last change: 2021-05-20
Arithmetic Compression / Arithmetic Coding
This article is just for fun. Arithmetic compression is outdated. Its compression ratio is excellent, but the throughput is rather low. Therefor, compression algorithms based on ANS (asymmetric numeral systems) are the state of the art in entropy coding. Furthermore, ANS was always free to use, unlike arithmetic compression, which was patented and not free to use for many years.
The terms arithmetic compression and arithmetic coding are used synonymously in this article.
This article shows results of playing around with arithmetic compression, which is a kind of entropy compression. It's suitable for compressing chains of symbols which have a non-uniform distribution, but appear to be otherwise random. The distribution must be either known at compression start time or it can be discovered during the compression process (adaptive arithmetic compression). Arithmetic compression typically results in smaller sizes than huffman coding, because arithmetic compression combines multiple symbols to one result, thereby using a fractional number of bits per symbol, while huffman coding always uses a rounded-up integer number of bits for every symbol, even if only a fractional number of information is conveied by the symbol. The code (not published yet) which I wrote for the arithmetic compression is a Java implementation of the pseudocode given in chapter 4 "Arithmetic Coding" of the book Introduction to Data Compression, by Khalid Sayood. In this book, the introduction to chapter 4 starts with the words "In the last chapter we studied the Huffman coding method". What follows is an excellent educational read about how it's possible to design a coding which can encode to even shorter codes than huffman coding as well as stepwise explanations and examples for understanding arithmetic coding, leading up to pseudocode using integer arithmetic for encoding and decoding.
Photos are a nice target for seeing how arithmetic compression works, because it's easy to visualize the required steps.
Note that the distribution (= historgram, see upper right corner of the image) of the pixel data already is a non-uniform distribution. However, it can be preprocessed to get it even further away from a uniform distribution (i.e. to make it even more skewed), thus better suited for arithmetic compression. Here we do this by subtracting strongly correlated values from each other and encoding the resulting deltas (= differences) instead of the direct pixel data. We do this in two steps, the first is called the subtract green transform and the second is channel-wise deltas from the previous pixel.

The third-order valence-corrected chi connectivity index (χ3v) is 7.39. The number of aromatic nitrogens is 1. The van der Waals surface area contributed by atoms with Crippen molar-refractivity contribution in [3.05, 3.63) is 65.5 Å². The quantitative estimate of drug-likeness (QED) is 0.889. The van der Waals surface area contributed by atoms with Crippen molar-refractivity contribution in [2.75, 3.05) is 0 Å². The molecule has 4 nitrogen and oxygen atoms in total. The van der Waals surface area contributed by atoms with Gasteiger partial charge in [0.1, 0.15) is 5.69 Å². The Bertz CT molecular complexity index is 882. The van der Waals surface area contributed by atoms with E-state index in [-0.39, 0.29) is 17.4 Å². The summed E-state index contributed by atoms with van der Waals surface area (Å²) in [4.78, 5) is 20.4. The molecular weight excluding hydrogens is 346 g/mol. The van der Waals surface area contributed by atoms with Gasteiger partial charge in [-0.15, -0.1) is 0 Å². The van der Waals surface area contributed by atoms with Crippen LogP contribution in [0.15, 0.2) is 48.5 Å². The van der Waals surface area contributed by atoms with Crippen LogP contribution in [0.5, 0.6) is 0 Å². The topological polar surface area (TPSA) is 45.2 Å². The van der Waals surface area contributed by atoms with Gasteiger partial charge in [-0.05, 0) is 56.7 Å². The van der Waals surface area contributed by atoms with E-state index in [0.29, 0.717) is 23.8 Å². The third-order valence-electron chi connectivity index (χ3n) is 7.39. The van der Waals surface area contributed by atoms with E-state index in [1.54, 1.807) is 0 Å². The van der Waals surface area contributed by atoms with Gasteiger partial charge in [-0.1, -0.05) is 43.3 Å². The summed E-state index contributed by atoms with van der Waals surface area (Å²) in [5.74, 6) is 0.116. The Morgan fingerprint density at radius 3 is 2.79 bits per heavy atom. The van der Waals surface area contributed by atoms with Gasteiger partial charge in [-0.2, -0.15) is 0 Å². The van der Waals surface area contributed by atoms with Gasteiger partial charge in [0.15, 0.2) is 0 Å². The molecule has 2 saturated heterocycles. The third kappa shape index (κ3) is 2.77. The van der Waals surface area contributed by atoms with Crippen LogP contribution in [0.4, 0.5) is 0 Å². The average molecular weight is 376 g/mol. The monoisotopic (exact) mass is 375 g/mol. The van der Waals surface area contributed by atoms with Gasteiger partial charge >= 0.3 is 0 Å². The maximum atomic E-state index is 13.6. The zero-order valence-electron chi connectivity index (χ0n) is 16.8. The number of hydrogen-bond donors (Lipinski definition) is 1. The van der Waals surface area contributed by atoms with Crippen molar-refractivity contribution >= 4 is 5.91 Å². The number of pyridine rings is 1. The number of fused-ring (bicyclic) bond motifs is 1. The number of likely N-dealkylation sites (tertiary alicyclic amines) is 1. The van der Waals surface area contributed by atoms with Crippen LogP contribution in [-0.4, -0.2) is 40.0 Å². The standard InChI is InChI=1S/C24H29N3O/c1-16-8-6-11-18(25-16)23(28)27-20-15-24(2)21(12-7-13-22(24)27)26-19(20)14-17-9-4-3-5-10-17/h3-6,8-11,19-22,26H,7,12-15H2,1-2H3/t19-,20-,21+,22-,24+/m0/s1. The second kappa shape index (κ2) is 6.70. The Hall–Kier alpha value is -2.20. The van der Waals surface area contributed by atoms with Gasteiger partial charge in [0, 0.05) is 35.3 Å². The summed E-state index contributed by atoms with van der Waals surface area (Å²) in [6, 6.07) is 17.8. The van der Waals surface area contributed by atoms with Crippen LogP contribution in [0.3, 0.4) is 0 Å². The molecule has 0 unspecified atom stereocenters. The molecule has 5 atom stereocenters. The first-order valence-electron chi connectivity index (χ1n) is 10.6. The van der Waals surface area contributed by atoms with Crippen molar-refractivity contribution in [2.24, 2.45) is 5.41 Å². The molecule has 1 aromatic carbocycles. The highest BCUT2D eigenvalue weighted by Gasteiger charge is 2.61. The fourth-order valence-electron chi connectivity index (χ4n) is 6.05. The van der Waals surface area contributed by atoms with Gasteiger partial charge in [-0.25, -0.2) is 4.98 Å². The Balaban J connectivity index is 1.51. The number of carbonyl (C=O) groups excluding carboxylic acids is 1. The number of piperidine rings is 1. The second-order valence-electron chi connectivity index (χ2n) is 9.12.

1. Subtract Green Transform
for i=0..n-1 r[i] -= g[i] b[i] -= g[i]
The subtract green transform, as the name says, subtracts, for every pixel, the amount of green from the red and from the blue channels of the pixel. If the result is negative, an overflow happens (because pixel channel values are unsigned), but this operation is still reversible, so no information is lost and we simply go on with the calculation.
2. Channel-Wise Deltas
for i=n-1..1 r[i] -= r[i-1] // ... same for g[i] and b[i]
Again, negative results -1, -2, -3, ..., -128 overflow and end up at byte values 255, 254, 253, ..., 128, so they show up at the right end of the historgram.
After this step, we are ready to apply arithmetic compression. However, the histogram doesn't look nice with it's two peaks, so we apply an additional zigzag encoding, which redistributes both peaks to the left of the histogram.
3. Zigzag Encoding
The zigzag encoding step is completely useless for arithmetic coding, because arithmetic coding only cares about the individual frequencies of the symbols, but not about the order of the frequency table that you use for encoding. When you leave out the zigzag encoding, the size of the compression output will be just the same. However, I like it more when a distribution looks clean, so I added the zigzag encoding anyways.
for i=0..n-1 r[i] = (r[i] < 128) ? (r[i] * 2) : ((255 - r[i]) * 2 + 1) // ... same for g[i] and b[i]
Lower (positive) values 0..127 get mapped to the even values 0, 2, 4, ..., 254.
Higher (originally negative) values 255..128 get mapped to the odd values 1, 3, 5, ..., 255.
4.1. Arithmetic Encoding
The result is expected to be uniformly distributed and significantly shorter
than the original image.
The black area is unused memory and it's just there to visualize the amount of memory saved by arithmetic compression. The upper part is the compressed data and it looks fairly uniformly distributed. Just a few more 0's than other values. The displayed histogram is only about the compression result. It doesn't include the black area below.
4.2. Heatmap of Bits per Symbol (Absolute)Every channel of every pixel is one symbol, which gets encoded individually. The heatmap shows how many bits were written to the stream for each channel of each pixel. This doesn't mean that this one symbol takes up such and such many bits, but usually many bits are written at or closely after regions of high entropy.
At first glance, this picture looks like it's completely black, but it's actually just very dark. This absolute heat map is therefor not suitable for spotting anything with the human eye. Next is the same picture, just brightened.
4.3. Heatmap of Bits per Symbol (Brightened)Like 4.2., but scaled so it's brighter, thus nicer to look at.